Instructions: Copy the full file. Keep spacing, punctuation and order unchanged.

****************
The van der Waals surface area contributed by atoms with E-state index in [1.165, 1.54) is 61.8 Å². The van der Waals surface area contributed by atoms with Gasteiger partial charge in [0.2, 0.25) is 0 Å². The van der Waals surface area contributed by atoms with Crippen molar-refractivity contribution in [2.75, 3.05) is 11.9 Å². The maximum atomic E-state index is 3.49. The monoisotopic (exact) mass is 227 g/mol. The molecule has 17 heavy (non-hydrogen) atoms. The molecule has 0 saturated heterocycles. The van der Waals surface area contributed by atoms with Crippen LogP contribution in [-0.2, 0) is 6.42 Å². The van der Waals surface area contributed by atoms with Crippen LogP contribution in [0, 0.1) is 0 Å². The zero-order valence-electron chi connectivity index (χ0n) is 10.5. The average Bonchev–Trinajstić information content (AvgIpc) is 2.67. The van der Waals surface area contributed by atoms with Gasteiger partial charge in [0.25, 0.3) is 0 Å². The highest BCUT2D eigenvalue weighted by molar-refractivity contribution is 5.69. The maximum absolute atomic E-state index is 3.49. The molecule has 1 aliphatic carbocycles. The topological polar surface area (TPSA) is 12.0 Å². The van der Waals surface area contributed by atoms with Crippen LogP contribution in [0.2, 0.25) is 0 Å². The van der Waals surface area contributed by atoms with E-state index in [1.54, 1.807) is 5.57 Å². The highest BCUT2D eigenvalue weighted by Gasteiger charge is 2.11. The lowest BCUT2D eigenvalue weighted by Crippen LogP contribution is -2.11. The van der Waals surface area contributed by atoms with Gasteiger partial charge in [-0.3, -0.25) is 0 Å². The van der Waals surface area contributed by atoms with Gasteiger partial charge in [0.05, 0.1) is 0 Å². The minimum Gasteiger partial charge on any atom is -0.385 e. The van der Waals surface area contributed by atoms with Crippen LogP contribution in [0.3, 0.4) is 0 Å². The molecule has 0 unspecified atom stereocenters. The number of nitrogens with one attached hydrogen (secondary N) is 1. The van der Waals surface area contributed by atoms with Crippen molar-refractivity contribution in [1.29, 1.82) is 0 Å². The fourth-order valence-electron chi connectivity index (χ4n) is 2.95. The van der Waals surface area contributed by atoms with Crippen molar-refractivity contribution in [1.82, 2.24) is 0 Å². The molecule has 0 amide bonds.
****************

The van der Waals surface area contributed by atoms with E-state index in [1.165, 1.54) is 61.8 Å². The van der Waals surface area contributed by atoms with Gasteiger partial charge in [0.2, 0.25) is 0 Å². The van der Waals surface area contributed by atoms with Crippen molar-refractivity contribution in [2.75, 3.05) is 11.9 Å². The maximum atomic E-state index is 3.49. The monoisotopic (exact) mass is 227 g/mol. The molecule has 17 heavy (non-hydrogen) atoms. The molecule has 0 saturated heterocycles. The van der Waals surface area contributed by atoms with Crippen LogP contribution in [-0.2, 0) is 6.42 Å². The van der Waals surface area contributed by atoms with Crippen LogP contribution in [0, 0.1) is 0 Å². The zero-order valence-electron chi connectivity index (χ0n) is 10.5. The average Bonchev–Trinajstić information content (AvgIpc) is 2.67. The van der Waals surface area contributed by atoms with Gasteiger partial charge in [0.25, 0.3) is 0 Å². The highest BCUT2D eigenvalue weighted by molar-refractivity contribution is 5.69. The maximum absolute atomic E-state index is 3.49. The molecule has 1 aliphatic carbocycles. The topological polar surface area (TPSA) is 12.0 Å². The van der Waals surface area contributed by atoms with Crippen LogP contribution in [0.2, 0.25) is 0 Å². The van der Waals surface area contributed by atoms with E-state index in [1.54, 1.807) is 5.57 Å². The highest BCUT2D eigenvalue weighted by Gasteiger charge is 2.11. The lowest BCUT2D eigenvalue weighted by Crippen LogP contribution is -2.11. The van der Waals surface area contributed by atoms with Gasteiger partial charge in [-0.3, -0.25) is 0 Å². The van der Waals surface area contributed by atoms with Gasteiger partial charge in [0.05, 0.1) is 0 Å². The minimum Gasteiger partial charge on any atom is -0.385 e. The van der Waals surface area contributed by atoms with Crippen LogP contribution in [0.3, 0.4) is 0 Å². The molecule has 0 unspecified atom stereocenters. The number of nitrogens with one attached hydrogen (secondary N) is 1. The van der Waals surface area contributed by atoms with Crippen molar-refractivity contribution in [1.29, 1.82) is 0 Å². The fourth-order valence-electron chi connectivity index (χ4n) is 2.95. The van der Waals surface area contributed by atoms with Crippen molar-refractivity contribution in [1.82, 2.24) is 0 Å². The molecule has 0 amide bonds.